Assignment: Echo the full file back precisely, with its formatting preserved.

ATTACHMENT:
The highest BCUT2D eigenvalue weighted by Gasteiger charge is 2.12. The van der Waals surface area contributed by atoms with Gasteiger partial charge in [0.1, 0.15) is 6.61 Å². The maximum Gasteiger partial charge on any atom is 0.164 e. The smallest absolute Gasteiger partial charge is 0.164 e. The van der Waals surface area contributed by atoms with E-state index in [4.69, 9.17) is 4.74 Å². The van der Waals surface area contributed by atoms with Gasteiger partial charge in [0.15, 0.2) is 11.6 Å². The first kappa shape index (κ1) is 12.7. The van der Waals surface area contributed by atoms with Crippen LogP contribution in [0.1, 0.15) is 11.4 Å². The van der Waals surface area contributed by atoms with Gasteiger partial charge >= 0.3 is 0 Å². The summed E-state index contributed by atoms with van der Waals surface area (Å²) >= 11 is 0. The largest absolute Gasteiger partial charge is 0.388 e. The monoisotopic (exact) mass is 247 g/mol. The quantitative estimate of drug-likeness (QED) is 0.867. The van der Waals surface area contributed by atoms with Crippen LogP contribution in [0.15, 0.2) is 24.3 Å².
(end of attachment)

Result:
The highest BCUT2D eigenvalue weighted by Gasteiger charge is 2.12. The van der Waals surface area contributed by atoms with Gasteiger partial charge in [0.1, 0.15) is 6.61 Å². The maximum Gasteiger partial charge on any atom is 0.164 e. The smallest absolute Gasteiger partial charge is 0.164 e. The van der Waals surface area contributed by atoms with E-state index in [4.69, 9.17) is 4.74 Å². The van der Waals surface area contributed by atoms with Gasteiger partial charge in [0.15, 0.2) is 11.6 Å². The first kappa shape index (κ1) is 12.7. The van der Waals surface area contributed by atoms with Crippen LogP contribution in [0.1, 0.15) is 11.4 Å². The van der Waals surface area contributed by atoms with Gasteiger partial charge >= 0.3 is 0 Å². The summed E-state index contributed by atoms with van der Waals surface area (Å²) >= 11 is 0. The largest absolute Gasteiger partial charge is 0.388 e. The monoisotopic (exact) mass is 247 g/mol. The quantitative estimate of drug-likeness (QED) is 0.867. The van der Waals surface area contributed by atoms with Crippen LogP contribution in [0.15, 0.2) is 24.3 Å².